Early in our relationship, when we were living on grad student stipends, we agonized about the cost of coffee and cheese, and once had a long debate in a Kmart about whether we could justify the purchase of soft, $6 bath towel when there was a thinner, slightly scratchy one right there for just $3. But we never questioned what we paid to drink. Without any discussion, we had both agreed that gracious living included a fully stocked liquor cabinet that you could offer to your guests, a few bottles of wine that cost more than $9, and a refrigerator full of cold, rewarding things. Alcohol was a part of grownup life. It was essential to feeling cordial and accommodating—the act of pouring as important as the act of drinking itself.

So what would our life look like if we gave it up? Would we become barbarians?

I made it through our next few social interactions unscathed. We had a couple over for dinner, and I watched them get loose and loud, while I sipped compulsively from my water glass—a bit too aware of the volume of my own voice, but feeling fine. We arrived late to a BBQ in a park, and I chomped veggie dogs and about a pound of baby carrots, while my friends drained what was left of the beer. So far so good.

The real test came about two weeks in, when we were invited out to a gorgeous bar in our neighborhood where they make those fancy handcrafted cocktails with the vaguely old-fashioned names. I am a sucker for these places—for well-made, unusual drinks in general—and the thought of sitting there in the dim light with our friends while they ordered their Trolley Cars and their Sarsaparilla Reds, while I sipped my sad little club soda with lime, was enough to make me consider staying home.

But I went, and here is what happened: The bar was as beautiful and atmospheric as ever, the jukebox played the songs I wanted to hear, my friends laughed and told stories and opened tabs, and I asked for a dash of bar-made bitters in my club soda with lime. I tipped the bartender extra. And as the night wore on, I found I was just as good at laughing and telling stories as I was when I was drinking more than club soda.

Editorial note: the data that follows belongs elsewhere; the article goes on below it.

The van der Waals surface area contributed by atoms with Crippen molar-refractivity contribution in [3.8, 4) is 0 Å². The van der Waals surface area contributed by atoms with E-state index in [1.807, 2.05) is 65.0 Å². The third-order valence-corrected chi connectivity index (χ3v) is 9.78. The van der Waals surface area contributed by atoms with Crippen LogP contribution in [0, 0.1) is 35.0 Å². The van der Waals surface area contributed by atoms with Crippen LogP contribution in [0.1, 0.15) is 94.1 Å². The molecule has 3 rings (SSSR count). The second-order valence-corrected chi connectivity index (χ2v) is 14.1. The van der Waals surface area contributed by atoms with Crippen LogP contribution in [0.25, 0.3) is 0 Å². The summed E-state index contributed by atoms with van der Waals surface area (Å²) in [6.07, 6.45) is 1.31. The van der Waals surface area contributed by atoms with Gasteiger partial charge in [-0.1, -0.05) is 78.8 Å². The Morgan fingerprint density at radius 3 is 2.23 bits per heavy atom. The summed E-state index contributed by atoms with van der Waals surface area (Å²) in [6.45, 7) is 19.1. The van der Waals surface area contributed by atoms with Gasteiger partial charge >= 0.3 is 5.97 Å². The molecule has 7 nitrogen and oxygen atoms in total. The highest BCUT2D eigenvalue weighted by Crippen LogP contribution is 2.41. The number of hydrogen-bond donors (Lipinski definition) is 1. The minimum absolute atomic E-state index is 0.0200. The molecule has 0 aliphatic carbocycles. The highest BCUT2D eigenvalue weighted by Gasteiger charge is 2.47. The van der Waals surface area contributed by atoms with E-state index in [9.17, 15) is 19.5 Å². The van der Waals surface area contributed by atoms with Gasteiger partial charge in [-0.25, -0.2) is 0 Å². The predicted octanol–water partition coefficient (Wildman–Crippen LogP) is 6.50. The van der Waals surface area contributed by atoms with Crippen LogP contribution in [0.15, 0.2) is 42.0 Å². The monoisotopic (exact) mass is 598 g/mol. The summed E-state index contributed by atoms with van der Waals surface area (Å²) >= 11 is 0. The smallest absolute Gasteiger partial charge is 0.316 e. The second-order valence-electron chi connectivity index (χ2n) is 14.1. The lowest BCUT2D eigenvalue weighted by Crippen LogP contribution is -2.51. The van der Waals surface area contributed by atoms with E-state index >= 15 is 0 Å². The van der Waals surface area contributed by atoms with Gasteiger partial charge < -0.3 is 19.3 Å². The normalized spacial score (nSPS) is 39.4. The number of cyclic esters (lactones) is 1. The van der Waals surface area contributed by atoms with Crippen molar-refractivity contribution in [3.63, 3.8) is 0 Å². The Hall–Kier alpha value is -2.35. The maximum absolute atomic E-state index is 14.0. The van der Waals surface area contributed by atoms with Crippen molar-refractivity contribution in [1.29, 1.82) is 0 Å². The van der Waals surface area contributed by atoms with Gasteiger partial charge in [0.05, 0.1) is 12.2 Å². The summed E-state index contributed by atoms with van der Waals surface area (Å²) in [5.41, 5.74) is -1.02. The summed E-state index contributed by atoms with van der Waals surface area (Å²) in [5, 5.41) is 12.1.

It was this last revelation that really got me. I’m a shy person, and holding a drink has always seemed like the only way around my own anxious social barriers. This is part of the reason I had unconsciously put alcohol into the “essentials” category of my finances. That drink stem I’ve been gripping all these years as I talk to scary people? Total Dumbo’s feather.

It’s been about four weeks now. I’ve tried a few sips here and there, but I can’t say my taste for the stuff has come back. If my concert floor estimates were correct, I have theoretically saved myself $245 at this point, which, frankly, still seems a bit incredible.

It’s kind of shaming that it took something physically unpleasant for me to actually look clearly at this aspect of my spending, but I guess I’m glad it happened. If/when I do get over this aversion, I feel like I’ll be able to treat cocktails like the delightful gifts from the gods that they are, and no longer as an everyday necessity.

And then I will fly to South America.

 

Annie Nilsson writes and blogs in Los Angeles. She was all set to make a joke about artisanal club soda, until she realized that is totally a real thing. Photo: Shutterstock/Alex Saberi

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48 Comments / Post A Comment